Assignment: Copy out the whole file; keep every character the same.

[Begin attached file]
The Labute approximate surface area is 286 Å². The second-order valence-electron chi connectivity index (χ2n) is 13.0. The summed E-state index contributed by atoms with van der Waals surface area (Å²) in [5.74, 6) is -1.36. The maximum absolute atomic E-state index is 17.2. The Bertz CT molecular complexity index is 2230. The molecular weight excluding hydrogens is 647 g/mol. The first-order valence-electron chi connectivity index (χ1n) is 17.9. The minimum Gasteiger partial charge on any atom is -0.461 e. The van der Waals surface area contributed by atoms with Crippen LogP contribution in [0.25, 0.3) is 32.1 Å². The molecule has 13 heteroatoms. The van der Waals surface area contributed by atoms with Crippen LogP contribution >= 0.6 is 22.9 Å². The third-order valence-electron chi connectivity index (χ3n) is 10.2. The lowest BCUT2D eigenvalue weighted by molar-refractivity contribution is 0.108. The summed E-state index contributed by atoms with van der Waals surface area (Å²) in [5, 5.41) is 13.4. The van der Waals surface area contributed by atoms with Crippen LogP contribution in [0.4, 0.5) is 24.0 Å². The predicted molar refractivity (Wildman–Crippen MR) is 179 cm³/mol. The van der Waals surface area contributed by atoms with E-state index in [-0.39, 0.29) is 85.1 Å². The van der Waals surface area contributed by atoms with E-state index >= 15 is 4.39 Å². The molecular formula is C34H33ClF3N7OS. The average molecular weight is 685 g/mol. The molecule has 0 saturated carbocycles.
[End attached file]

The Labute approximate surface area is 286 Å². The second-order valence-electron chi connectivity index (χ2n) is 13.0. The summed E-state index contributed by atoms with van der Waals surface area (Å²) in [5.74, 6) is -1.36. The maximum absolute atomic E-state index is 17.2. The Bertz CT molecular complexity index is 2230. The molecular weight excluding hydrogens is 647 g/mol. The first-order valence-electron chi connectivity index (χ1n) is 17.9. The minimum Gasteiger partial charge on any atom is -0.461 e. The van der Waals surface area contributed by atoms with Crippen LogP contribution in [0.25, 0.3) is 32.1 Å². The molecule has 13 heteroatoms. The van der Waals surface area contributed by atoms with Crippen LogP contribution >= 0.6 is 22.9 Å². The third-order valence-electron chi connectivity index (χ3n) is 10.2. The lowest BCUT2D eigenvalue weighted by molar-refractivity contribution is 0.108. The summed E-state index contributed by atoms with van der Waals surface area (Å²) in [5, 5.41) is 13.4. The van der Waals surface area contributed by atoms with Crippen LogP contribution in [0.4, 0.5) is 24.0 Å². The predicted molar refractivity (Wildman–Crippen MR) is 179 cm³/mol. The van der Waals surface area contributed by atoms with E-state index in [-0.39, 0.29) is 85.1 Å². The van der Waals surface area contributed by atoms with E-state index >= 15 is 4.39 Å². The molecular formula is C34H33ClF3N7OS. The average molecular weight is 685 g/mol. The molecule has 0 saturated carbocycles.